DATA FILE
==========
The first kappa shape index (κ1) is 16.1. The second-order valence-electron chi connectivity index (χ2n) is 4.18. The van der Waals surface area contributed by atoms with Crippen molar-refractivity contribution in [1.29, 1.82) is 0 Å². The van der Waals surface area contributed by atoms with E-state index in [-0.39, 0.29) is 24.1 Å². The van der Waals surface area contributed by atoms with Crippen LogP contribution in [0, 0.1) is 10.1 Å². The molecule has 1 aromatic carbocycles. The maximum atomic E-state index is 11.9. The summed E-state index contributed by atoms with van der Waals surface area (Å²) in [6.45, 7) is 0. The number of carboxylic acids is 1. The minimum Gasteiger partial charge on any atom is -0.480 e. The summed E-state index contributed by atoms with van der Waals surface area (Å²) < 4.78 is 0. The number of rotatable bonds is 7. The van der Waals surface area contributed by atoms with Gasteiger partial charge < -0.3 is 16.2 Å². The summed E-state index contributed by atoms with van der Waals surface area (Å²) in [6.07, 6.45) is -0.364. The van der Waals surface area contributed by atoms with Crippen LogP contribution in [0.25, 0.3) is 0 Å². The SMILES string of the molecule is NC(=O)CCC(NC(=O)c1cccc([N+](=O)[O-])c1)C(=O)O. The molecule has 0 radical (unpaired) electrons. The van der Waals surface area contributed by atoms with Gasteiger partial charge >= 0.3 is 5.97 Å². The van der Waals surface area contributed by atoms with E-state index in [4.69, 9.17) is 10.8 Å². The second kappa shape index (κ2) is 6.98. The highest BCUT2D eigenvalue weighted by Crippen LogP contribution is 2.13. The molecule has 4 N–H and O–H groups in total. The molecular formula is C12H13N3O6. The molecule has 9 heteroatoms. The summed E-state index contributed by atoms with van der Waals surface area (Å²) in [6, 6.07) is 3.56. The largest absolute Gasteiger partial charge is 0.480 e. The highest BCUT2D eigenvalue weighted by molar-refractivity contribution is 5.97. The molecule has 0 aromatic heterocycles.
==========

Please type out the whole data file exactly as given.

The first kappa shape index (κ1) is 16.1. The second-order valence-electron chi connectivity index (χ2n) is 4.18. The van der Waals surface area contributed by atoms with Crippen molar-refractivity contribution in [1.29, 1.82) is 0 Å². The van der Waals surface area contributed by atoms with E-state index in [-0.39, 0.29) is 24.1 Å². The van der Waals surface area contributed by atoms with Crippen LogP contribution in [0, 0.1) is 10.1 Å². The molecule has 1 aromatic carbocycles. The maximum atomic E-state index is 11.9. The summed E-state index contributed by atoms with van der Waals surface area (Å²) in [6.45, 7) is 0. The number of carboxylic acids is 1. The minimum Gasteiger partial charge on any atom is -0.480 e. The summed E-state index contributed by atoms with van der Waals surface area (Å²) < 4.78 is 0. The number of rotatable bonds is 7. The van der Waals surface area contributed by atoms with Gasteiger partial charge < -0.3 is 16.2 Å². The summed E-state index contributed by atoms with van der Waals surface area (Å²) in [6.07, 6.45) is -0.364. The van der Waals surface area contributed by atoms with Crippen LogP contribution in [0.25, 0.3) is 0 Å². The SMILES string of the molecule is NC(=O)CCC(NC(=O)c1cccc([N+](=O)[O-])c1)C(=O)O. The molecule has 0 radical (unpaired) electrons. The van der Waals surface area contributed by atoms with Gasteiger partial charge >= 0.3 is 5.97 Å². The van der Waals surface area contributed by atoms with E-state index in [4.69, 9.17) is 10.8 Å². The second kappa shape index (κ2) is 6.98. The highest BCUT2D eigenvalue weighted by Crippen LogP contribution is 2.13. The molecule has 4 N–H and O–H groups in total. The molecular formula is C12H13N3O6. The molecule has 9 heteroatoms. The summed E-state index contributed by atoms with van der Waals surface area (Å²) in [6, 6.07) is 3.56. The largest absolute Gasteiger partial charge is 0.480 e. The highest BCUT2D eigenvalue weighted by molar-refractivity contribution is 5.97. The molecule has 0 aromatic heterocycles.